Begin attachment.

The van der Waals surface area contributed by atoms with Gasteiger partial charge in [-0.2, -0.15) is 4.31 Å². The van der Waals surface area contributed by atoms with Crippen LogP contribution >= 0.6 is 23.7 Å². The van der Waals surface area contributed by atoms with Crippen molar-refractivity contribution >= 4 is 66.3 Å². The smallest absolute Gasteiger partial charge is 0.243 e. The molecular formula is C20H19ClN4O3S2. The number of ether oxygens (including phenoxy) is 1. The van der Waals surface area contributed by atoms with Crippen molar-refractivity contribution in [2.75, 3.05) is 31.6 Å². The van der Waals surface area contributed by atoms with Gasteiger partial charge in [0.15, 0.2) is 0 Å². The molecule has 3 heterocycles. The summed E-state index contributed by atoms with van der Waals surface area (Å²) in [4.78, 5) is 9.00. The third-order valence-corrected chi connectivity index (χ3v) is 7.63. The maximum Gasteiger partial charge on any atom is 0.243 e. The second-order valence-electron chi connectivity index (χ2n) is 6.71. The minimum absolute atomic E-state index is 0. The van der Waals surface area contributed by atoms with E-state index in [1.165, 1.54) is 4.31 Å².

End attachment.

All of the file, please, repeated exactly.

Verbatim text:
The van der Waals surface area contributed by atoms with Gasteiger partial charge in [-0.2, -0.15) is 4.31 Å². The van der Waals surface area contributed by atoms with Crippen LogP contribution >= 0.6 is 23.7 Å². The van der Waals surface area contributed by atoms with Crippen molar-refractivity contribution >= 4 is 66.3 Å². The smallest absolute Gasteiger partial charge is 0.243 e. The molecular formula is C20H19ClN4O3S2. The number of ether oxygens (including phenoxy) is 1. The van der Waals surface area contributed by atoms with Crippen molar-refractivity contribution in [2.75, 3.05) is 31.6 Å². The van der Waals surface area contributed by atoms with Gasteiger partial charge in [0.15, 0.2) is 0 Å². The molecule has 3 heterocycles. The summed E-state index contributed by atoms with van der Waals surface area (Å²) in [4.78, 5) is 9.00. The third-order valence-corrected chi connectivity index (χ3v) is 7.63. The maximum Gasteiger partial charge on any atom is 0.243 e. The second-order valence-electron chi connectivity index (χ2n) is 6.71. The minimum absolute atomic E-state index is 0. The van der Waals surface area contributed by atoms with E-state index in [1.165, 1.54) is 4.31 Å².